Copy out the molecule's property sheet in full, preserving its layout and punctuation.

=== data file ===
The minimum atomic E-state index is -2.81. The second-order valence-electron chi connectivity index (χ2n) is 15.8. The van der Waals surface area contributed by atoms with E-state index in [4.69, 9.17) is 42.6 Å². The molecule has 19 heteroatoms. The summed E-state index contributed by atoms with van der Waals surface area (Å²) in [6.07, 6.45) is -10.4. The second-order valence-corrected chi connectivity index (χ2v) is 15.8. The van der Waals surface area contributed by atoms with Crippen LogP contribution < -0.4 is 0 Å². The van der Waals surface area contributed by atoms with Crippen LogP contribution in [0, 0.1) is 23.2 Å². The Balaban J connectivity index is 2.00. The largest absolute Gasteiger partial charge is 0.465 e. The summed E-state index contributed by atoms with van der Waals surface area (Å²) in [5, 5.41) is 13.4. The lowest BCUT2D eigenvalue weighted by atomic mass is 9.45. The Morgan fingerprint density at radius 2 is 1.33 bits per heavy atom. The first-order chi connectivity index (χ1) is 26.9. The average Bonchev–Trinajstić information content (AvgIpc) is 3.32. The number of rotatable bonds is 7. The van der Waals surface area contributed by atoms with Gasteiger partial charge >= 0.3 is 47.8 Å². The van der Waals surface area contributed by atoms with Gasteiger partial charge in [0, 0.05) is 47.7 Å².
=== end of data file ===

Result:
The minimum atomic E-state index is -2.81. The second-order valence-electron chi connectivity index (χ2n) is 15.8. The van der Waals surface area contributed by atoms with E-state index in [4.69, 9.17) is 42.6 Å². The molecule has 19 heteroatoms. The summed E-state index contributed by atoms with van der Waals surface area (Å²) in [6.07, 6.45) is -10.4. The second-order valence-corrected chi connectivity index (χ2v) is 15.8. The van der Waals surface area contributed by atoms with Crippen LogP contribution < -0.4 is 0 Å². The van der Waals surface area contributed by atoms with Crippen LogP contribution in [0, 0.1) is 23.2 Å². The Balaban J connectivity index is 2.00. The largest absolute Gasteiger partial charge is 0.465 e. The summed E-state index contributed by atoms with van der Waals surface area (Å²) in [5, 5.41) is 13.4. The lowest BCUT2D eigenvalue weighted by atomic mass is 9.45. The Morgan fingerprint density at radius 2 is 1.33 bits per heavy atom. The first-order chi connectivity index (χ1) is 26.9. The average Bonchev–Trinajstić information content (AvgIpc) is 3.32. The number of rotatable bonds is 7. The van der Waals surface area contributed by atoms with Gasteiger partial charge >= 0.3 is 47.8 Å². The van der Waals surface area contributed by atoms with Gasteiger partial charge in [0, 0.05) is 47.7 Å².